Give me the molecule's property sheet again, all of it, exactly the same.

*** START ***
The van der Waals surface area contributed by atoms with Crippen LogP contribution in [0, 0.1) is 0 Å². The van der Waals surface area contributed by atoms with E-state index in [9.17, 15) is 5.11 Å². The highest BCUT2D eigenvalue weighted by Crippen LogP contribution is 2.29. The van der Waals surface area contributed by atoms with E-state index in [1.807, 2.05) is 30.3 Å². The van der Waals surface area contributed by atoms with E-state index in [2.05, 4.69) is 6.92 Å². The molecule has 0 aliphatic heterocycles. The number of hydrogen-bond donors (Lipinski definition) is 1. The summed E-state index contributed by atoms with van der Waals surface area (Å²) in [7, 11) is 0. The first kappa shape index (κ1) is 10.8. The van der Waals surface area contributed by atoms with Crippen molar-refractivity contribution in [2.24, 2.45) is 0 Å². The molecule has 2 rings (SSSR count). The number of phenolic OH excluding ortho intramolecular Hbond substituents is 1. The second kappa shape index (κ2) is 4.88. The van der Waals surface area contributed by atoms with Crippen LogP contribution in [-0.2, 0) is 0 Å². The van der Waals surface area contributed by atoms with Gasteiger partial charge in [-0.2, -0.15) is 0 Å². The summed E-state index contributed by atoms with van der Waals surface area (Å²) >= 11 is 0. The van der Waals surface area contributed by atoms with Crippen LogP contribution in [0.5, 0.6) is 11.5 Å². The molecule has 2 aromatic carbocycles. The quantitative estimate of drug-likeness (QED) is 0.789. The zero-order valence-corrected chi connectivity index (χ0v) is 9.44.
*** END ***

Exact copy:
The van der Waals surface area contributed by atoms with Crippen LogP contribution in [0, 0.1) is 0 Å². The van der Waals surface area contributed by atoms with E-state index in [9.17, 15) is 5.11 Å². The highest BCUT2D eigenvalue weighted by Crippen LogP contribution is 2.29. The van der Waals surface area contributed by atoms with E-state index in [1.807, 2.05) is 30.3 Å². The van der Waals surface area contributed by atoms with E-state index in [2.05, 4.69) is 6.92 Å². The molecule has 0 aliphatic heterocycles. The number of hydrogen-bond donors (Lipinski definition) is 1. The summed E-state index contributed by atoms with van der Waals surface area (Å²) in [7, 11) is 0. The first kappa shape index (κ1) is 10.8. The van der Waals surface area contributed by atoms with Crippen molar-refractivity contribution in [2.24, 2.45) is 0 Å². The molecule has 2 rings (SSSR count). The number of phenolic OH excluding ortho intramolecular Hbond substituents is 1. The second kappa shape index (κ2) is 4.88. The van der Waals surface area contributed by atoms with Crippen LogP contribution in [-0.2, 0) is 0 Å². The van der Waals surface area contributed by atoms with Gasteiger partial charge in [-0.2, -0.15) is 0 Å². The summed E-state index contributed by atoms with van der Waals surface area (Å²) >= 11 is 0. The van der Waals surface area contributed by atoms with Crippen LogP contribution in [0.5, 0.6) is 11.5 Å². The molecule has 2 aromatic carbocycles. The quantitative estimate of drug-likeness (QED) is 0.789. The zero-order valence-corrected chi connectivity index (χ0v) is 9.44.